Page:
Tuesday morning I had class with my sophomore English majors. We were trying to find a solution to their problem of having no one to practice English with. Something I've learned in my studies is that if you have a relationship based in one language, it's really tough and awkward to switch to another language. So these kids who have class together all day everyday find it hard to practice English together outside of class. I understand why that is, but I still have to tell them they need to suck it up and do it.
In class we were brainstorming ideas on how to help things along. I suggested they designate a day each week as an "English only" day, but they said they've tried it in the past and it didn't go well. Classmates would slack off and refuse to speak English, friends who weren't taking part would make fun of them for speaking English all day, and they would end up getting discouraged and quit after the first day. So then I thought, why not try it again, only you can speak Chinese with people not in class. They'd only be required to speak English with their classmates. That would avoid people outside of class making fun of them. But if your only choice for practicing English is the same group of classmates all the time, you get tired of talking to them. So I expanded the idea, why not invite the other English major classes? Then we'd have around 200 or more students taking part in English Day each week. Then I thought, why not invite anyone and everyone to participate? So many students complain that they have no one to speak English with, and we foreign teachers often complain that students only target us to practice their English.
Well, at this point things got exciting. In my mind, anyway. At first the idea only involved the 35 students in my class, then grew to include 70 students, then 200. Now the possibilities were enormous. We could get 500, 700, or even (dare I dream) 1,000 students involved in this! Now the problem was how to know who's participating in English Day. You don't want to have to go around every Tuesday asking people if they prefer English or Chinese. I told my students that before class on Thursday they need to come up with some ideas of something everyone could wear as a sign of participation. Something cheap and plentiful. Today a student told me it's possible to get something you can write on and pin on your shirt. Very easy, very cheap. I think they plan to start this next week, so sometime this week we have to go out and find a few hundred of these pins and some markers to write on them.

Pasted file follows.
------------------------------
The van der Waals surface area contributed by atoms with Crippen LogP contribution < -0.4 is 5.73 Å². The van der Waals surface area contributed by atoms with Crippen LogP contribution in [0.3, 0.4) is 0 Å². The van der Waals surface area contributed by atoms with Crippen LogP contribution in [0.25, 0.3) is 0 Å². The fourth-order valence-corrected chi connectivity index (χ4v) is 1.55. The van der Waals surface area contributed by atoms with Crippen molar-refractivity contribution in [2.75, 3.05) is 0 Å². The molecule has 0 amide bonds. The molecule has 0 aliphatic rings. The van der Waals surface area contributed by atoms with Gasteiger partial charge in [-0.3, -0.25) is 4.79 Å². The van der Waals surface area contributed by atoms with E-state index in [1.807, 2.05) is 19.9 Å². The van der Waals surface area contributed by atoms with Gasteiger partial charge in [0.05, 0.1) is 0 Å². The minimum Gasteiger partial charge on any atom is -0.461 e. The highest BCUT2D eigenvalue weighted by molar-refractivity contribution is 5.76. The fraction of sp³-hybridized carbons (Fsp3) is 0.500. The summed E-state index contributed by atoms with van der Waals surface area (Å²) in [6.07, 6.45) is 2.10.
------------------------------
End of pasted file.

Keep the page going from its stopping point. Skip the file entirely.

When I was telling Angelyn and Jessica about this on our way to lunch Tuesday, we were all getting really excited. One of them commented that we could be starting a revolution and we all got more excited. It feels weird to say we're starting any sort of revolution in China, but at least it's a revolution in getting students to practice their English. I'm sure there are some types of revolutions that wouldn't be so welcome. This was really all quite accidental and sudden. I don't know why it took so long for this idea to form itself in any of our brains, but I'm glad it did. It seems to me that at the very least our English majors can take advantage of this to get in more practice and form the habit of speaking without their teachers looming over them, forcing them to speak English. If some students got into that habit, it would definitely revolutionize the classroom environment. I'm tired of having to practically flog my students to get out more than one sentence. I look forward to the day I can leave my whip at home when I leave for class.